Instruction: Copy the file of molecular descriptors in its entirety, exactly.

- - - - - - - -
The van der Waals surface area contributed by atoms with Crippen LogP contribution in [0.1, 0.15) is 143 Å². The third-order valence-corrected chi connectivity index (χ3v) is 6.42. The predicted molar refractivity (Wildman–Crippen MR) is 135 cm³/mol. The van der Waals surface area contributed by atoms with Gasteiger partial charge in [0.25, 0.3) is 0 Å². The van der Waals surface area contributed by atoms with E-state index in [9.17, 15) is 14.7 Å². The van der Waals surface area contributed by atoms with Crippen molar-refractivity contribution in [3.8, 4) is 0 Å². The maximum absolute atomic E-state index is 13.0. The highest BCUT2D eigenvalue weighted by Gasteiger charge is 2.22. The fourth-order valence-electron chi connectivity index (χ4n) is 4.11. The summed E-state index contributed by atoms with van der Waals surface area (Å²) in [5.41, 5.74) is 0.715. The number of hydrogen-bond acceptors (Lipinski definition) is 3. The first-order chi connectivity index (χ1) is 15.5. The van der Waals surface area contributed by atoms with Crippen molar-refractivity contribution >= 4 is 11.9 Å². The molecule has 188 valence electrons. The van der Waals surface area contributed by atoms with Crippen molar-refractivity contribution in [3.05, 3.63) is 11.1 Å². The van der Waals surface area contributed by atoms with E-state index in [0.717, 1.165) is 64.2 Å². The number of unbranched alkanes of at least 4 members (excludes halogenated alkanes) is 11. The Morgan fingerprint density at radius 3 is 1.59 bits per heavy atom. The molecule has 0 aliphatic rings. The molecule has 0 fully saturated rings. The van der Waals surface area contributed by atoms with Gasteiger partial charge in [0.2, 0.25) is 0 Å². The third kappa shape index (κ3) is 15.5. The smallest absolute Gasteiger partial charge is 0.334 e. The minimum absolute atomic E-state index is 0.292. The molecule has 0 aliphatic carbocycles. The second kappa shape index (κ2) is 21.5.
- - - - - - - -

The van der Waals surface area contributed by atoms with Crippen LogP contribution in [0.1, 0.15) is 143 Å². The third-order valence-corrected chi connectivity index (χ3v) is 6.42. The predicted molar refractivity (Wildman–Crippen MR) is 135 cm³/mol. The van der Waals surface area contributed by atoms with Gasteiger partial charge in [0.25, 0.3) is 0 Å². The van der Waals surface area contributed by atoms with E-state index in [9.17, 15) is 14.7 Å². The van der Waals surface area contributed by atoms with Crippen molar-refractivity contribution in [3.8, 4) is 0 Å². The maximum absolute atomic E-state index is 13.0. The highest BCUT2D eigenvalue weighted by Gasteiger charge is 2.22. The fourth-order valence-electron chi connectivity index (χ4n) is 4.11. The summed E-state index contributed by atoms with van der Waals surface area (Å²) in [5.41, 5.74) is 0.715. The number of hydrogen-bond acceptors (Lipinski definition) is 3. The first-order chi connectivity index (χ1) is 15.5. The van der Waals surface area contributed by atoms with Crippen molar-refractivity contribution >= 4 is 11.9 Å². The molecule has 188 valence electrons. The van der Waals surface area contributed by atoms with Crippen molar-refractivity contribution in [3.05, 3.63) is 11.1 Å². The van der Waals surface area contributed by atoms with E-state index in [0.717, 1.165) is 64.2 Å². The number of unbranched alkanes of at least 4 members (excludes halogenated alkanes) is 11. The Morgan fingerprint density at radius 3 is 1.59 bits per heavy atom. The molecule has 0 aliphatic rings. The molecule has 0 fully saturated rings. The van der Waals surface area contributed by atoms with Gasteiger partial charge in [0.2, 0.25) is 0 Å². The third kappa shape index (κ3) is 15.5. The smallest absolute Gasteiger partial charge is 0.334 e. The minimum absolute atomic E-state index is 0.292. The molecule has 0 aliphatic carbocycles. The second kappa shape index (κ2) is 21.5.